Now Caracas is back to normal, and lots of people went to the beach yesterday. I met Catalina (ph) there. She was with her friends. She was de-stressing, as she said. But what she said is that she's done. She used to like Hugo Chavez, but now she welcomes a foreign invasion. Let's listen to a bit of what she said.
CATALINA: (Speaking Spanish).
PERALTA: So she's saying, "if they tell us to be out in the streets for 30 days without eating to oust this government, we'd all be out there." And she just wants an end game, and she's ready for the consequences.
GREENE: Well, you have Vice President Mike Pence arriving in Colombia to talk about all of this. To what extent is that heading toward some kind of end game?
PERALTA: It's unclear. I mean, Vice President Mike Pence is coming to the meeting with a clear message that all options are on the table. But what that means, we don't know. Does it mean more diplomatic moves, or does it mean what everyone here is talking about, which is a first step toward a military intervention? Juan Guaido, the opposition leader, hasn't been clear here.
GREENE: All right. That was NPR's Eyder Peralta reporting for us in Venezuela.
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GREENE: Pope Francis is calling for an all-out battle against clergy sex abuse.
INSKEEP: Yeah, he ended his first-of-a-kind summit at the Vatican yesterday with a speech in Italian.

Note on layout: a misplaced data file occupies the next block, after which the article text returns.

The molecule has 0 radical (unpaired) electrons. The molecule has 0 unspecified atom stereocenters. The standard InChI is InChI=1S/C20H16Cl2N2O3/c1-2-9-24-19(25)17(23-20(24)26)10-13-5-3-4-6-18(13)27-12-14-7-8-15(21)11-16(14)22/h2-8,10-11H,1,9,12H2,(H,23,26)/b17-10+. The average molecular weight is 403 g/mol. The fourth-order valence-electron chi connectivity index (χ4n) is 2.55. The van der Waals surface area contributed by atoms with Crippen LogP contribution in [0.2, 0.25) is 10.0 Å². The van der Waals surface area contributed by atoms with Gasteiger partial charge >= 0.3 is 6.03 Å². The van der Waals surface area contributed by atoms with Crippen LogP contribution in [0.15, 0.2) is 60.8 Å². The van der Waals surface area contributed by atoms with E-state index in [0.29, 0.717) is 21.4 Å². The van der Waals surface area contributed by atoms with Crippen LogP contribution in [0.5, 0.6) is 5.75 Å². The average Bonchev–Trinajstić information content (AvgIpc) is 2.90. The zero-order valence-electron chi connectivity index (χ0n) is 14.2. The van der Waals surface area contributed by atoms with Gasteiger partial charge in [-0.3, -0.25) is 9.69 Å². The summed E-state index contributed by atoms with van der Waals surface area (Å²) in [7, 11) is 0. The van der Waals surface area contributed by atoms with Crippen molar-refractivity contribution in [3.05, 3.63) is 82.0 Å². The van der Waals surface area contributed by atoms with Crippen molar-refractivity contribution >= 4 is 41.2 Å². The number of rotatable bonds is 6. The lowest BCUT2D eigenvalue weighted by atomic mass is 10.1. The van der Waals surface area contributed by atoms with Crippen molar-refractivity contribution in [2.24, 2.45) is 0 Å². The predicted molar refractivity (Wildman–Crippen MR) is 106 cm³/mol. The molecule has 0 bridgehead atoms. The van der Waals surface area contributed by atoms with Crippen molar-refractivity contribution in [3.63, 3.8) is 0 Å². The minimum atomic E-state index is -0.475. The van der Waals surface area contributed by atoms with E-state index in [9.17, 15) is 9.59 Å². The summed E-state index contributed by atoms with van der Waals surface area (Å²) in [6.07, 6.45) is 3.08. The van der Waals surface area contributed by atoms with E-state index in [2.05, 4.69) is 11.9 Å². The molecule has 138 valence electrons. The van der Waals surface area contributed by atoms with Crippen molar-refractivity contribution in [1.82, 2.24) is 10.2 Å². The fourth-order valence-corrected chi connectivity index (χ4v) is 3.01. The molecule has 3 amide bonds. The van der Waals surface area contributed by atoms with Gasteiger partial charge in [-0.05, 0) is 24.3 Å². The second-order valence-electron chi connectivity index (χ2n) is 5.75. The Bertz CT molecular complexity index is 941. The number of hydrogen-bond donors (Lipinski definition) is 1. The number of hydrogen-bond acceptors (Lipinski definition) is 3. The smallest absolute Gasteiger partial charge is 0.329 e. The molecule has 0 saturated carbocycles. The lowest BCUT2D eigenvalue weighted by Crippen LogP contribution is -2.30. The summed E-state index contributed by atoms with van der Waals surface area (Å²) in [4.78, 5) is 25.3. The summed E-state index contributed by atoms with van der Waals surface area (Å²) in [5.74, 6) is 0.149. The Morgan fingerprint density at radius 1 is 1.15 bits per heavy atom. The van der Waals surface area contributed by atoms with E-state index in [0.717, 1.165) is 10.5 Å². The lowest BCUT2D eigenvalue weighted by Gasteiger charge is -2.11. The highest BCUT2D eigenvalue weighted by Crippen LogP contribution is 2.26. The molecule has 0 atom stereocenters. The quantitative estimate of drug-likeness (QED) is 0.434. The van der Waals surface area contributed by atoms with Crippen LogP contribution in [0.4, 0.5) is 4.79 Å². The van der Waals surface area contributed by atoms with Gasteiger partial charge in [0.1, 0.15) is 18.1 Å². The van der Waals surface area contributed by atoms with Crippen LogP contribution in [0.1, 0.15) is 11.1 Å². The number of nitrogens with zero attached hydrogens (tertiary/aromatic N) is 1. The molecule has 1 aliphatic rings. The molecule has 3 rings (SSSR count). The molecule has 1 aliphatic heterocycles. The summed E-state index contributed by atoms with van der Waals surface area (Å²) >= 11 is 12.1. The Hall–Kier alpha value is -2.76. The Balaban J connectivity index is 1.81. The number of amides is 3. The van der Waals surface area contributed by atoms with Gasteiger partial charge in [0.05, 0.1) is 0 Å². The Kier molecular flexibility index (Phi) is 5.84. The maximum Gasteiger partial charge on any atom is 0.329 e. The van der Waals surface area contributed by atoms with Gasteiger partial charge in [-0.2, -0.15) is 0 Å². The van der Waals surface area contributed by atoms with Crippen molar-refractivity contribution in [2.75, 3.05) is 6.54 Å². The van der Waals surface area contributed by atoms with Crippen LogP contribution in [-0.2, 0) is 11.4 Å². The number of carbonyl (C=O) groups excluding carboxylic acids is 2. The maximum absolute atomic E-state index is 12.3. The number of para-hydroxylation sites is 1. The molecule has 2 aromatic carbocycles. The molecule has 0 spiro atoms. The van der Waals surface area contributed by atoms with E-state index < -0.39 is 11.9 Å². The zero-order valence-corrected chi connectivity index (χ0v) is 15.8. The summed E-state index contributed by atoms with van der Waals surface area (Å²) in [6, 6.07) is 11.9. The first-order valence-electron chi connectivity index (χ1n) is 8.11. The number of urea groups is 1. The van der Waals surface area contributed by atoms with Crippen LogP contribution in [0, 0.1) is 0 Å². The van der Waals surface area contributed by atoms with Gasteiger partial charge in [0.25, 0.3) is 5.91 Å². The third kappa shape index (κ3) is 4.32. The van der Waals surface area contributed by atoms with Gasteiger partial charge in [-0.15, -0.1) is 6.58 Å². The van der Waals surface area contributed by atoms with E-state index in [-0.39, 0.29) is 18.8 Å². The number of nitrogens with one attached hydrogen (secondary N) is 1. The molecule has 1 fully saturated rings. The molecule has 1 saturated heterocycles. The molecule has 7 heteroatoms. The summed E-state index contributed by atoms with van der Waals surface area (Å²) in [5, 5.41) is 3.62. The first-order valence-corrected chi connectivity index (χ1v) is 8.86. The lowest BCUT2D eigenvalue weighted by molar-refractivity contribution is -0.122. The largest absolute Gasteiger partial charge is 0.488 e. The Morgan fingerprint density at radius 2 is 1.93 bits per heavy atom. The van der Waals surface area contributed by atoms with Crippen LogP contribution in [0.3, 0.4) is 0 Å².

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POPE FRANCIS: (Speaking Italian).
INSKEEP: Francis there is vowing to confront sexual abusers with the wrath of God. Victims of sexual abuse were hoping for more than speeches, and the pope did not offer a clear plan to hold bishops accountable for predatory subordinates.
GREENE: NPR's Sylvia Poggioli joins us now from Rome. She's been covering this summit. Hi, Sylvia.
SYLVIA POGGIOLI, BYLINE: Hi there.
GREENE: So is that the take-home here - very strong words but no real, concrete action?
POGGIOLI: Well, you know, Vatican officials have tried to play down expectations on that front. What Pope Francis promised yesterday was that no abuse cases will ever be covered up again and that national guidelines on preventing and punishing abuse will be strengthened. He said the church will listen to, watch over, protect and care for abused, exploited and forgotten children. He said it's time to eradicate this evil by adopting every necessary measure in force at international and church levels and that it's time to provide uniform directives for the church. But he didn't say what those uniform directives will be.
GREENE: OK. So I mean, the interesting thing - there were abuse survivors who were actually gathered in Rome for this meeting. I know you've been spending some time with them. Are they optimistic that the pope is going to follow through here?
POGGIOLI: Absolutely not. There was huge disappointment. They had come here to demand much tougher measures.